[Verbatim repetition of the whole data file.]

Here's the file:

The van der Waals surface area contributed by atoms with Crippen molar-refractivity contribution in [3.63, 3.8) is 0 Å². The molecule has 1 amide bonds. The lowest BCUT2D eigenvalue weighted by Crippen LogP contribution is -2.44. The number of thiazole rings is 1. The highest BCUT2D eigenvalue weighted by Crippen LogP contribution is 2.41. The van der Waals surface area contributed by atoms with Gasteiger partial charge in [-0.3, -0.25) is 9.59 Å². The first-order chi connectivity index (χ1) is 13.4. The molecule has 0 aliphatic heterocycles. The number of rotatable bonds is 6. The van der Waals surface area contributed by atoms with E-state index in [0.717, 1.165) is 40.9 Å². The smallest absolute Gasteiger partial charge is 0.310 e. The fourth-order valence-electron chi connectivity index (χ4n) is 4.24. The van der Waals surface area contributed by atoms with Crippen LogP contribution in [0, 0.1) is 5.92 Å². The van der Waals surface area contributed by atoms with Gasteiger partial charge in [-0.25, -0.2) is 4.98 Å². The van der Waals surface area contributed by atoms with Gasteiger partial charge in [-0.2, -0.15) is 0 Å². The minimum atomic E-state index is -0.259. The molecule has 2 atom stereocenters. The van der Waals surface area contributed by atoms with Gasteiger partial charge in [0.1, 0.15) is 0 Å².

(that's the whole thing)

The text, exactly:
The van der Waals surface area contributed by atoms with Crippen molar-refractivity contribution in [3.63, 3.8) is 0 Å². The molecule has 1 amide bonds. The lowest BCUT2D eigenvalue weighted by Crippen LogP contribution is -2.44. The number of thiazole rings is 1. The highest BCUT2D eigenvalue weighted by Crippen LogP contribution is 2.41. The van der Waals surface area contributed by atoms with Gasteiger partial charge in [-0.3, -0.25) is 9.59 Å². The first-order chi connectivity index (χ1) is 13.4. The molecule has 0 aliphatic heterocycles. The number of rotatable bonds is 6. The van der Waals surface area contributed by atoms with E-state index in [0.717, 1.165) is 40.9 Å². The smallest absolute Gasteiger partial charge is 0.310 e. The fourth-order valence-electron chi connectivity index (χ4n) is 4.24. The van der Waals surface area contributed by atoms with Crippen LogP contribution in [0, 0.1) is 5.92 Å². The van der Waals surface area contributed by atoms with Gasteiger partial charge in [-0.25, -0.2) is 4.98 Å². The van der Waals surface area contributed by atoms with Gasteiger partial charge in [-0.2, -0.15) is 0 Å². The minimum atomic E-state index is -0.259. The molecule has 2 atom stereocenters. The van der Waals surface area contributed by atoms with Gasteiger partial charge in [0.1, 0.15) is 0 Å².